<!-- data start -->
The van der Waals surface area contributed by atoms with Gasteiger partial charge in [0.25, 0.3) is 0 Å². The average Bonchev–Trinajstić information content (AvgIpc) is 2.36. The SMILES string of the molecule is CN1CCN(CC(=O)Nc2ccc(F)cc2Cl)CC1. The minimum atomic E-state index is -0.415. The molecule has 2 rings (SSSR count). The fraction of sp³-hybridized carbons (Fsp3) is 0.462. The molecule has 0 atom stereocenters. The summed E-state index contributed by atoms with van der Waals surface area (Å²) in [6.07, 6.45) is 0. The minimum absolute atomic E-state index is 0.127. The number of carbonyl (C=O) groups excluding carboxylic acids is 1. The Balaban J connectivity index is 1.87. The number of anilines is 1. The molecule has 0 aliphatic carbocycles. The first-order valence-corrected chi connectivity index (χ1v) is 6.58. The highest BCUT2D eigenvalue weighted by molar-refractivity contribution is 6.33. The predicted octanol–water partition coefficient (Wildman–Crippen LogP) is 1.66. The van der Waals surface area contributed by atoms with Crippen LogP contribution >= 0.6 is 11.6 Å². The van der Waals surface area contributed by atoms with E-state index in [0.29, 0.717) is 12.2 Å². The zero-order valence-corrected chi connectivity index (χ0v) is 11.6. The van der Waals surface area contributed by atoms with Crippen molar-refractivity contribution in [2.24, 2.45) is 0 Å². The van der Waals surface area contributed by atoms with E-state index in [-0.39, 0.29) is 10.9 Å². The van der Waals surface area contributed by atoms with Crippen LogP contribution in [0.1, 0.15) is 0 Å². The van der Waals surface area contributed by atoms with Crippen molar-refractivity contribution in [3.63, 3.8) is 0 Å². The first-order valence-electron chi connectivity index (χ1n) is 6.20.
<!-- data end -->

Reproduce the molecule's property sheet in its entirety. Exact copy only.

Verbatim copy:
The van der Waals surface area contributed by atoms with Gasteiger partial charge in [0.25, 0.3) is 0 Å². The average Bonchev–Trinajstić information content (AvgIpc) is 2.36. The SMILES string of the molecule is CN1CCN(CC(=O)Nc2ccc(F)cc2Cl)CC1. The minimum atomic E-state index is -0.415. The molecule has 2 rings (SSSR count). The fraction of sp³-hybridized carbons (Fsp3) is 0.462. The molecule has 0 atom stereocenters. The summed E-state index contributed by atoms with van der Waals surface area (Å²) in [6.07, 6.45) is 0. The minimum absolute atomic E-state index is 0.127. The number of carbonyl (C=O) groups excluding carboxylic acids is 1. The Balaban J connectivity index is 1.87. The number of anilines is 1. The molecule has 0 aliphatic carbocycles. The first-order valence-corrected chi connectivity index (χ1v) is 6.58. The highest BCUT2D eigenvalue weighted by molar-refractivity contribution is 6.33. The predicted octanol–water partition coefficient (Wildman–Crippen LogP) is 1.66. The van der Waals surface area contributed by atoms with Crippen LogP contribution >= 0.6 is 11.6 Å². The van der Waals surface area contributed by atoms with E-state index in [0.29, 0.717) is 12.2 Å². The zero-order valence-corrected chi connectivity index (χ0v) is 11.6. The van der Waals surface area contributed by atoms with Crippen molar-refractivity contribution in [2.24, 2.45) is 0 Å². The van der Waals surface area contributed by atoms with E-state index in [-0.39, 0.29) is 10.9 Å². The van der Waals surface area contributed by atoms with Crippen LogP contribution in [0.1, 0.15) is 0 Å². The van der Waals surface area contributed by atoms with Crippen molar-refractivity contribution in [3.63, 3.8) is 0 Å². The first-order valence-electron chi connectivity index (χ1n) is 6.20.